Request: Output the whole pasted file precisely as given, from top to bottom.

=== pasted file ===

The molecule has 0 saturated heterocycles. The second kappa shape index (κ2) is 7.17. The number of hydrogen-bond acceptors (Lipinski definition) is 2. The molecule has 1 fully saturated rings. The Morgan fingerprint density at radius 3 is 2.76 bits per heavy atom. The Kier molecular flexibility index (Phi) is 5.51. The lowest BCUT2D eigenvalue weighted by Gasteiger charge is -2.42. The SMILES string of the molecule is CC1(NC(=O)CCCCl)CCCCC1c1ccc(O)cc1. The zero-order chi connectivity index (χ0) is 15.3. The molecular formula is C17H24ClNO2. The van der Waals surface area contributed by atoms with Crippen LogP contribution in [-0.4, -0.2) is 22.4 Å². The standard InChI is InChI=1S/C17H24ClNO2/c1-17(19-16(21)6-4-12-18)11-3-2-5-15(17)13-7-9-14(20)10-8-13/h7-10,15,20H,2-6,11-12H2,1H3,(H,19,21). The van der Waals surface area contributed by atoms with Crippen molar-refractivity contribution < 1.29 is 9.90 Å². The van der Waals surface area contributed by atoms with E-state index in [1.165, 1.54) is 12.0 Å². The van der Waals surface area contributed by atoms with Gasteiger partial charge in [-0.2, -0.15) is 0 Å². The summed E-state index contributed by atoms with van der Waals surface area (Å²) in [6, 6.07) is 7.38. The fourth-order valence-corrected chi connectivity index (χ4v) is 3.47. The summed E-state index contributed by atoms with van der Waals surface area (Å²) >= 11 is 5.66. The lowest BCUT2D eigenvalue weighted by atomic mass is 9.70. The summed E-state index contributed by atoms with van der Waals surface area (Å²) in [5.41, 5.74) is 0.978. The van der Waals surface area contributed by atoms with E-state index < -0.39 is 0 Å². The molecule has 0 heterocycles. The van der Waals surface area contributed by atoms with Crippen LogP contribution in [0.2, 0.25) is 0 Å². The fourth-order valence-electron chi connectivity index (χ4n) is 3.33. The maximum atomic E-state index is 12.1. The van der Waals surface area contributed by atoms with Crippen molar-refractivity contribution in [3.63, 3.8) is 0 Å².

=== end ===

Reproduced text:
The molecule has 0 saturated heterocycles. The second kappa shape index (κ2) is 7.17. The number of hydrogen-bond acceptors (Lipinski definition) is 2. The molecule has 1 fully saturated rings. The Morgan fingerprint density at radius 3 is 2.76 bits per heavy atom. The Kier molecular flexibility index (Phi) is 5.51. The lowest BCUT2D eigenvalue weighted by Gasteiger charge is -2.42. The SMILES string of the molecule is CC1(NC(=O)CCCCl)CCCCC1c1ccc(O)cc1. The zero-order chi connectivity index (χ0) is 15.3. The molecular formula is C17H24ClNO2. The van der Waals surface area contributed by atoms with Crippen LogP contribution in [-0.4, -0.2) is 22.4 Å². The standard InChI is InChI=1S/C17H24ClNO2/c1-17(19-16(21)6-4-12-18)11-3-2-5-15(17)13-7-9-14(20)10-8-13/h7-10,15,20H,2-6,11-12H2,1H3,(H,19,21). The van der Waals surface area contributed by atoms with Crippen molar-refractivity contribution < 1.29 is 9.90 Å². The van der Waals surface area contributed by atoms with E-state index in [1.165, 1.54) is 12.0 Å². The van der Waals surface area contributed by atoms with Gasteiger partial charge in [-0.2, -0.15) is 0 Å². The summed E-state index contributed by atoms with van der Waals surface area (Å²) in [6, 6.07) is 7.38. The fourth-order valence-corrected chi connectivity index (χ4v) is 3.47. The summed E-state index contributed by atoms with van der Waals surface area (Å²) >= 11 is 5.66. The lowest BCUT2D eigenvalue weighted by atomic mass is 9.70. The summed E-state index contributed by atoms with van der Waals surface area (Å²) in [5.41, 5.74) is 0.978. The van der Waals surface area contributed by atoms with E-state index < -0.39 is 0 Å². The molecule has 0 heterocycles. The van der Waals surface area contributed by atoms with Crippen LogP contribution in [0.2, 0.25) is 0 Å². The fourth-order valence-electron chi connectivity index (χ4n) is 3.33. The maximum atomic E-state index is 12.1. The van der Waals surface area contributed by atoms with Crippen molar-refractivity contribution in [3.63, 3.8) is 0 Å².